… or some reflections on the need and necessity to know and understand more in order to act better.
Last week, I attended the Africa Days at Dalarna University in Falun, Sweden. The keynote speaker was Henning Melber, previous director of the Dag Hammarskjöld Foundation, today senior advisor at the Nordic Africa Institute. He spoke of the difference between ‘African Studies’ and ‘Africa Studies’. In the former, it should be African actors – researchers, scholars and activists – who engage with and on the African continent, its countries, people and environments. To the latter, we count, apart from this critical mass, also us outsiders, us who do research on Africa.
In the discussion that followed, I pointed out to Henning that this distinction works in English but not in German or Swedish. In German, “Afrikanische Studien” would sound contrived, and the same goes for “Afrikanska studier” in Swedish. In Finnish, however, it works (Afrikan tutkimus). Maybe this comes across to you readers as a play with words and semantics, but there’s more to it than that.
The difference between ‘African’ and ‘Africa’ reveals the complicated relations between Africa and Europe. The very fact that European universities have master and phd programs called ‘African Studies’ uncovers a colonial past and approach to the African continent. In the African Studies Programs at the universities of the Western World, the professors are usually white-skinned. (Today there are of course also African Studies Programs at universities in India, China and Japan, but let’s leave out this fact that for now, we can come back to it some other time). These mostly white-skinned “experts” are the people who explain how things in Africa are and have been. They are the ones who lay down the law about how nothing works (of course it does!), why there’s famine (a more complex story, to which I shall return) and how the political, economic and social development ought to be.
In the German word ‘Afrikastudien’, and the Swedish ‘Afrikastudier’, this colonial connotation is less striking. And there is a longer distance between us and them, Europe and Africa. In accordance with Henning Melber, I pledge to:
a) be aware of this academic colonisation,
b) work against it by entering into dialogue with African colleges,
c) do what Robert Chambers already in the 1980’s encouraged us to do; Putting the Last First = put Africa in the center.
If you haven’t already noticed, there has been a paradigm shift in Europe. In the beginning of October, German Chancellor Angela Merkel embarked on a three-nation Africa tour. Not to escape trouble on the home front or in Brussels, but to initiate a new strategic partnership with Africa. These are her words in German national weekly newspaper Die Zeit (October 13th, 2016): “Wenn wir deutsche Interessen verfolgen wollen, müssen wir realistischerweise sagen, dass auch das Wohl Afrikas im deutschen Interesse liegt”. This can roughly be translated to mean that it is in the interest of Germany, as well as Europe, to promote Africa’s economic, social and political development, to remove the fundamental reasons as to why people in Africa decide to seek their happiness and future in Europe – mainly poverty and unemployment.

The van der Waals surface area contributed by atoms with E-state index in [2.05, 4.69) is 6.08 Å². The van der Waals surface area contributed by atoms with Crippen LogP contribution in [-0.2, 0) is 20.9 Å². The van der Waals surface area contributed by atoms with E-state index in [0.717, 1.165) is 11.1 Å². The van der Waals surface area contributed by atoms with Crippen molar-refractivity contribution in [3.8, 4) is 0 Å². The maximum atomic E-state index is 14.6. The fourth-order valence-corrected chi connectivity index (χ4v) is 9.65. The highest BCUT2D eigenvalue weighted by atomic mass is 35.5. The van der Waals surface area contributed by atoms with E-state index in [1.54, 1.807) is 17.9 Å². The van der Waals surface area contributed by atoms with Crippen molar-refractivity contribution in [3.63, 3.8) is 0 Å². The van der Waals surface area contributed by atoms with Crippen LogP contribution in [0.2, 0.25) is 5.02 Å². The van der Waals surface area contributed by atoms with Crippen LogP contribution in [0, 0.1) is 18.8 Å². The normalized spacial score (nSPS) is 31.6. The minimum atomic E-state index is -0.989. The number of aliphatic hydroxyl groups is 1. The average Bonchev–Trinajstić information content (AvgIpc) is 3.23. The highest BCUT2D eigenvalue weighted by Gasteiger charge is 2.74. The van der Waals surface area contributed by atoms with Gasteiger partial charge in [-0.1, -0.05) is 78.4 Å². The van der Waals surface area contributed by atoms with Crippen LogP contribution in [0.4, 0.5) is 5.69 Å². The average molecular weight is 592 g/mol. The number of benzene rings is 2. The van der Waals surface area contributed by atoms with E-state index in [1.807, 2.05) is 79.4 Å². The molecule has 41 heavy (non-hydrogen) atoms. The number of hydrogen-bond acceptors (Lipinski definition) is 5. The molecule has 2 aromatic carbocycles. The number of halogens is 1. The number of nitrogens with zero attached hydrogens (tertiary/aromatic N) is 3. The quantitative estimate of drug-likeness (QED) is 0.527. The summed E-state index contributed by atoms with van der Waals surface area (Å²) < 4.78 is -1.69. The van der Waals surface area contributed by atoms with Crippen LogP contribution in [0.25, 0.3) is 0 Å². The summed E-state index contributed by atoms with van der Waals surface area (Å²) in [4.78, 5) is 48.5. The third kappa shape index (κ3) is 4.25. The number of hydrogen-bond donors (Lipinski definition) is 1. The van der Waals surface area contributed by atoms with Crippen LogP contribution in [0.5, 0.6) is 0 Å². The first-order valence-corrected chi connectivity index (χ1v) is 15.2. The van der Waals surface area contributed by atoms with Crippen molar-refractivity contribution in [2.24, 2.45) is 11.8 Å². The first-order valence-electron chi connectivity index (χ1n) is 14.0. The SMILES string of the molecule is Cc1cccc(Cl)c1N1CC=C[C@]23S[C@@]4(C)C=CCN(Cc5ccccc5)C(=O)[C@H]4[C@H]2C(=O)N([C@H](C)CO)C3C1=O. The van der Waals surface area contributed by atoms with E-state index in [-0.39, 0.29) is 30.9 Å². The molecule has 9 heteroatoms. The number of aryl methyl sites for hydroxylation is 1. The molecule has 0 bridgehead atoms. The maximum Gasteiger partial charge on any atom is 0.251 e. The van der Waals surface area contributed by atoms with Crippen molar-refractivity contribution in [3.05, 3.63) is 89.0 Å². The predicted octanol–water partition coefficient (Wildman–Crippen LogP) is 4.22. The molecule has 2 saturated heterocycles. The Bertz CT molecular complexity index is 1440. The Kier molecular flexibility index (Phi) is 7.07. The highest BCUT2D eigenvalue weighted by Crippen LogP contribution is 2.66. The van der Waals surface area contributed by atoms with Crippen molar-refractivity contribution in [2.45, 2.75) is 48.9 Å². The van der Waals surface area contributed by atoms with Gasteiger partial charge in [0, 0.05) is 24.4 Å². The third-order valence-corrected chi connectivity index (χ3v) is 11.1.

Merkel means business. Her Africa strategy is a continuation of her strategy to find a solution to the ongoing refugee crisis. But with one difference: The conflict in Syria demands another solution than the refugee question per se. Because the latter is mostly about people from Sub-Saharan Africa trying to reach Europe along the Mediterranean routes. To solve this problem we – Europe – have to invest in Africa’s future. Or, as Paul Collier, Merkel’s new advisor on African affairs, puts it: “We have to meet Africa at eye level and with respect, because only the Africans themselves can save their continent” (Die Zeit, 13 October 2016, page 7). Paul Collier, by the way – yes, it’s him – the Africa expert and Oxford professor who wrote the book Exodus: How Migration is Changing Our World.
What does this mean for us? Firstly, we have to become aware of that Europe’s future depends on Africa. Secondly, that Africa is a part of Europe. Thirdly, that Africa is within Europe. Meeting at eye level means equality and mutual respect. Africa being a part of Europe calls for critical self-reflection: why are EU trawlers allowed to empty fishing grounds outside of Senegal? Why is the EU dumping tomatoes in Ghana? In Senegal, fishermen lose their jobs, in Ghana the tomatoes rot on the fields because it is more expensive to can them in the abandoned cannery than to import cheap ‘Made in the EU’-cans with crushed tomatoes and tomato paste. Africa being within Europe means that the African diaspora has become a part of the European narrative and everyday life, it enriches our continent by exposing what we already are; hybrids and creoles.
Holger Weiss, Professor of General History at Åbo Akademi University, guest blogging on the Nordic Africa Institute’s blog Nordicshadesofafrica.com (translation from a blog post in Swedish on Historikerbloggen at Åbo Akademi University)